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Alum David Ballentine details Vietnam experience in ‘Gunbird’ memoir

David Ballentine has many titles: PhD, DU alum, college instructor, Marine. But the one whose significance he finds increases with age is the designation Vietnam combat veteran.

Ballentine (PhD philosophy ’79) recently put his Vietnam experiences into a memoir, Gunbird Driver: A Marine Huey Pilot’s War in Vietnam (Naval Institute Press, 2008). The book was an outgrowth of Ballentine’s original intention: to document his experiences to share with future generations of his family.

Gunbird Driver details Ballentine’s time piloting an armed UH-1E helicopter, or Huey, which was equipped with rocket pods and machine guns. As Ballentine puts it, anyone who has seen a Vietnam movie is likely familiar with the Huey.

The memoir outlines Ballentine’s tour as a Huey pilot from 1966–67, one year before the Tet Offensive. During his time stationed at Ky Ha, he performed duties from supply drops and evacuating the wounded to trading fire with the Viet Cong and transporting Miss World to a Bob Hope Christmas show.

The book’s tone ranges from deadly serious to darkly comic, as Ballentine recalls his encounters with rats, makeshift bathrooms and the lingo of young soldiers. He provides information about missions, operations and living conditions, as well as reflections about those he served alongside.

Ballentine currently teaches part time at Johnson County Community College in Kansas. Most recently, he taught a Western civilization class that focused on theologians and philosophers.

One Comment

  1. Raymond L. Britt says:

    During the latter part of 1966, I recall a tall, slender First Lieutenant checking into VMO-6 S-1 Office, MAG-36, 1st Marine Air Wing at Ky Ha, Republic of South Vietnam.

    That would be checking in also to the Vietnam War as a pilot with the longer title of Marine Observation Squadron Six. VMO-6 was an observation squadron, but ended up doing many more things because of the durability of the UH-1E helicopter during the Vietnam War. This squadron was traced back to World War II, being the first helicopter squadron to rescue a down, wounded pilot behind enemy line.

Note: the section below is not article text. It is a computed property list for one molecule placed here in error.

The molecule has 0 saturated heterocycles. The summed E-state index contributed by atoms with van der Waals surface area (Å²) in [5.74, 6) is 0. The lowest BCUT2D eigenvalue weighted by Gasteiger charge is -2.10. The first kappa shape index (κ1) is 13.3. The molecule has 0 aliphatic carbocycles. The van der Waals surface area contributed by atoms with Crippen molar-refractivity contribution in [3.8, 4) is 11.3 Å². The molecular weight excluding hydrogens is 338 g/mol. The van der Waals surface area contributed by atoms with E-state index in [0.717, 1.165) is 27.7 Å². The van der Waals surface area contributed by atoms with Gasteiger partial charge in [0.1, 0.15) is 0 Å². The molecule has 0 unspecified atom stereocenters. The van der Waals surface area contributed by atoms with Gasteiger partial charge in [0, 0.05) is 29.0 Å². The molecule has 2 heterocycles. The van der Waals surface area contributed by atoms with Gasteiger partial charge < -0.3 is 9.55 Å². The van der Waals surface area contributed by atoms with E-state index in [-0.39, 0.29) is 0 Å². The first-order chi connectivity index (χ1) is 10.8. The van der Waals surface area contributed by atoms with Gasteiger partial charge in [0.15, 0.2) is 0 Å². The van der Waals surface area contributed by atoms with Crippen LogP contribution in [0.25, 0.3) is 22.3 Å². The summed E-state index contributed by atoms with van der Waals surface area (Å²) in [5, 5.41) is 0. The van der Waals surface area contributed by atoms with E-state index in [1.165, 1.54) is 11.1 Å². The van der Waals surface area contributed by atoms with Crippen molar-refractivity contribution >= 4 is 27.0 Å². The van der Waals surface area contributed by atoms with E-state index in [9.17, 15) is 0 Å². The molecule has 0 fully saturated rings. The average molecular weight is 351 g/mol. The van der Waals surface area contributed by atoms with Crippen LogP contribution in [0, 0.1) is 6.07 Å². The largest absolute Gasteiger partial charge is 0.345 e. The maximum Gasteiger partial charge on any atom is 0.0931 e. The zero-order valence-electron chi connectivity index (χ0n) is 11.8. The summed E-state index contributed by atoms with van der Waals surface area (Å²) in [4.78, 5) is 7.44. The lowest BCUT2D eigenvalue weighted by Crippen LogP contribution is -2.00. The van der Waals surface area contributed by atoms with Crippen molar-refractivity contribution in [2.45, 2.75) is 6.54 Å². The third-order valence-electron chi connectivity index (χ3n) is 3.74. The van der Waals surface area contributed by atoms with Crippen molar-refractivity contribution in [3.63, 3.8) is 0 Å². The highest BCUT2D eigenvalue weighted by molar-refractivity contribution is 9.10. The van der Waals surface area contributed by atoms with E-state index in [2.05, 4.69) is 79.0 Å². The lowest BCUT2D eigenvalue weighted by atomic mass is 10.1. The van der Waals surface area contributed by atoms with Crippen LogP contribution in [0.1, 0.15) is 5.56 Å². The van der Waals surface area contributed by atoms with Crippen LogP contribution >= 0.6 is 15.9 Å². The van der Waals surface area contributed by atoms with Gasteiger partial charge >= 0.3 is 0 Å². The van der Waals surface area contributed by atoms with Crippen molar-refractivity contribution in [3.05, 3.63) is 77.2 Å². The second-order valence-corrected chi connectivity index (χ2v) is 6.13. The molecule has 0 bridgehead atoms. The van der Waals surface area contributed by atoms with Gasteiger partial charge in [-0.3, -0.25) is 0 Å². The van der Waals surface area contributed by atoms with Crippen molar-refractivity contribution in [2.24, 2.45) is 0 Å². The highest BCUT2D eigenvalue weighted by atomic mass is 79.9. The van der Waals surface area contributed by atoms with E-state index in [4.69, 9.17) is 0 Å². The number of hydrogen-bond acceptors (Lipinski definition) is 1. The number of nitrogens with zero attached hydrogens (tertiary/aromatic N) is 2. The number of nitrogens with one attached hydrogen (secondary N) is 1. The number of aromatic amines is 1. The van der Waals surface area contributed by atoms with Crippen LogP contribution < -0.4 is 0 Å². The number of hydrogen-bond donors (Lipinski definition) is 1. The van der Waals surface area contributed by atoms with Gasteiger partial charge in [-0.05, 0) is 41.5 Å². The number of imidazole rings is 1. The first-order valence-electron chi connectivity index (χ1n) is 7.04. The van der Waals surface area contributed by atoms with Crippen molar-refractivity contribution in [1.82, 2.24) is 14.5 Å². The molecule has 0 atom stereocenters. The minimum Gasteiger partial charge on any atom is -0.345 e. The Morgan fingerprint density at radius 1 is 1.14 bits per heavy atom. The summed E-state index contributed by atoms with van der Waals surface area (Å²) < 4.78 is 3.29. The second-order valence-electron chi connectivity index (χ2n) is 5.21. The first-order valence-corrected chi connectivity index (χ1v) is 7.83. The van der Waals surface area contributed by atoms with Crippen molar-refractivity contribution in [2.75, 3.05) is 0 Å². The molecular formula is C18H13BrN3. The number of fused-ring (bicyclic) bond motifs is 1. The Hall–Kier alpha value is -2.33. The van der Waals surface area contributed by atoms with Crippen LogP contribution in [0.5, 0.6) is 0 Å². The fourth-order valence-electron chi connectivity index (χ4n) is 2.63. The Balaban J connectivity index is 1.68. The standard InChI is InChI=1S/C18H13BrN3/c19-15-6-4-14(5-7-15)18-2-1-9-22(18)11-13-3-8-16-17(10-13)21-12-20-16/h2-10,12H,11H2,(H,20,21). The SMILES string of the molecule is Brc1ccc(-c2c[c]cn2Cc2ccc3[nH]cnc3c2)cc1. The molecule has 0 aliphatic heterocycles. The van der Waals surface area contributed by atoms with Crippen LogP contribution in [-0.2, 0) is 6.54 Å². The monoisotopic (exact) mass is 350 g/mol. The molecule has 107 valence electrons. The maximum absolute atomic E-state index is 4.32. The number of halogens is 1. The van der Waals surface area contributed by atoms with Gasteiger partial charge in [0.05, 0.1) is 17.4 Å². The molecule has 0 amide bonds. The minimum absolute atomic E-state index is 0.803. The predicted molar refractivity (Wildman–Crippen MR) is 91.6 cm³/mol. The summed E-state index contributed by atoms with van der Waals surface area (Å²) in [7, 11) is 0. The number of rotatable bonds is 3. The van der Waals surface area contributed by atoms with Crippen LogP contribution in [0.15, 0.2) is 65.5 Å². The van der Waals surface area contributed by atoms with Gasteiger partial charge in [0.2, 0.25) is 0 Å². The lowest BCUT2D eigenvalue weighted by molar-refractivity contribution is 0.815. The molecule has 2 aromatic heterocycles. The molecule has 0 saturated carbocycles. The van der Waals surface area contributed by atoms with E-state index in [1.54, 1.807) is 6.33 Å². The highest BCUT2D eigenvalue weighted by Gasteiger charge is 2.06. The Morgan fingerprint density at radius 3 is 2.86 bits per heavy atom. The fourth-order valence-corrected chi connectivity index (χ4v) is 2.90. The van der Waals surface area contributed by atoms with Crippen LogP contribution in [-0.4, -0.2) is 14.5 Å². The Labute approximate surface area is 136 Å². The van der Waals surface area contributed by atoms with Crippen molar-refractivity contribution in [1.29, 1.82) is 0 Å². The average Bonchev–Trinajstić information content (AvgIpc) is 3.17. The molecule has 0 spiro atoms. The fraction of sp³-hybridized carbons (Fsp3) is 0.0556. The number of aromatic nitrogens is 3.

That slender, tall Marine Officer was no one other than a mustache First Lieutenant David A. Ballentine.

    When I discovered in the later years of my life a book written by Dr David A. Ballentine about his days as a pilot in VMO-6 in the Vietnam War, I had to purchase and read the book. Of course I found the book slightly different than what I can recall, but with absolute authenticity regarding the life surrounding the life of Marines at Ky Ha and the daily activities of the squadron.

    I would love to contact Dr. Ballentine to traverse down memory lane, if he is still alive, and would hope that you the webmaster, still has contact information regarding Dr. Ballentine. I have contacted Johnson County Community College, but have learned his name is now not on the Staff of the College.

    Therefore, I would hope if you do have his contact information, please forward my email to him.

    Thank you so much.

    Sgt Raymond L. Britt
    Marine Observation Squadron 6, S-1 Office
    Vietnam Veteran
    Cold War Veteran
    Virginia Police Department
    Wisconsin Deputy Sheriff

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